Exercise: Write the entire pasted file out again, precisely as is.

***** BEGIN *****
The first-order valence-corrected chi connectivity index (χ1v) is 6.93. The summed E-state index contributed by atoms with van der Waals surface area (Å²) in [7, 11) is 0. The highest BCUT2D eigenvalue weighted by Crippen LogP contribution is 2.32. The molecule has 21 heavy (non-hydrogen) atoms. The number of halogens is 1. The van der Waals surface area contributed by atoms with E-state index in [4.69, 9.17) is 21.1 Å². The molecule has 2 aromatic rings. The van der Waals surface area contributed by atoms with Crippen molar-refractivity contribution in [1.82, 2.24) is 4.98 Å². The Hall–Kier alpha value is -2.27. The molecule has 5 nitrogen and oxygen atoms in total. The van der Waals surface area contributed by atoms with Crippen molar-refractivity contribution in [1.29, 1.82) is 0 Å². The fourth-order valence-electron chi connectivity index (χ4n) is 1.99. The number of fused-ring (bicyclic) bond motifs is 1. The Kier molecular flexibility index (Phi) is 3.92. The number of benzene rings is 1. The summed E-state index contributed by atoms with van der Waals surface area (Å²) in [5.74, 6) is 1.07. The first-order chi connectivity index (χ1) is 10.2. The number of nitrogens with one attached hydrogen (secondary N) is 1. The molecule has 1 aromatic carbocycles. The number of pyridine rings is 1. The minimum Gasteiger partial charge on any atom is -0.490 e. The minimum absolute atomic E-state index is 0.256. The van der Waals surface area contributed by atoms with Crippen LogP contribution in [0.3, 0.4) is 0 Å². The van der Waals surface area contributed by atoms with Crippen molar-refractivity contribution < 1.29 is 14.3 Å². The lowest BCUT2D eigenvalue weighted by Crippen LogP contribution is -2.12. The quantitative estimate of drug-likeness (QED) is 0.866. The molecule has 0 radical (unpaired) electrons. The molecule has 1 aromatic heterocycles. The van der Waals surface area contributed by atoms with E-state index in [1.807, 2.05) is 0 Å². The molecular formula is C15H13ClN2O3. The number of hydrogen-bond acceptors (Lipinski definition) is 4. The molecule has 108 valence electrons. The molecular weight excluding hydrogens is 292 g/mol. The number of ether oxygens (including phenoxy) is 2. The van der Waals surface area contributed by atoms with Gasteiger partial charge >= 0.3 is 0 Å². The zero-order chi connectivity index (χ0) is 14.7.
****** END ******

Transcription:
The first-order valence-corrected chi connectivity index (χ1v) is 6.93. The summed E-state index contributed by atoms with van der Waals surface area (Å²) in [7, 11) is 0. The highest BCUT2D eigenvalue weighted by Crippen LogP contribution is 2.32. The molecule has 21 heavy (non-hydrogen) atoms. The number of halogens is 1. The van der Waals surface area contributed by atoms with E-state index in [4.69, 9.17) is 21.1 Å². The molecule has 2 aromatic rings. The van der Waals surface area contributed by atoms with Crippen molar-refractivity contribution in [1.82, 2.24) is 4.98 Å². The Hall–Kier alpha value is -2.27. The molecule has 5 nitrogen and oxygen atoms in total. The van der Waals surface area contributed by atoms with Crippen molar-refractivity contribution in [1.29, 1.82) is 0 Å². The fourth-order valence-electron chi connectivity index (χ4n) is 1.99. The number of fused-ring (bicyclic) bond motifs is 1. The Kier molecular flexibility index (Phi) is 3.92. The number of benzene rings is 1. The summed E-state index contributed by atoms with van der Waals surface area (Å²) in [5.74, 6) is 1.07. The first-order chi connectivity index (χ1) is 10.2. The number of nitrogens with one attached hydrogen (secondary N) is 1. The molecule has 1 aromatic carbocycles. The number of pyridine rings is 1. The minimum Gasteiger partial charge on any atom is -0.490 e. The minimum absolute atomic E-state index is 0.256. The van der Waals surface area contributed by atoms with Crippen LogP contribution in [0.3, 0.4) is 0 Å². The van der Waals surface area contributed by atoms with Crippen molar-refractivity contribution < 1.29 is 14.3 Å². The lowest BCUT2D eigenvalue weighted by Crippen LogP contribution is -2.12. The quantitative estimate of drug-likeness (QED) is 0.866. The molecule has 0 radical (unpaired) electrons. The molecule has 1 aromatic heterocycles. The van der Waals surface area contributed by atoms with E-state index in [1.807, 2.05) is 0 Å². The molecular formula is C15H13ClN2O3. The number of hydrogen-bond acceptors (Lipinski definition) is 4. The molecule has 108 valence electrons. The molecular weight excluding hydrogens is 292 g/mol. The number of ether oxygens (including phenoxy) is 2. The van der Waals surface area contributed by atoms with Gasteiger partial charge >= 0.3 is 0 Å². The zero-order chi connectivity index (χ0) is 14.7.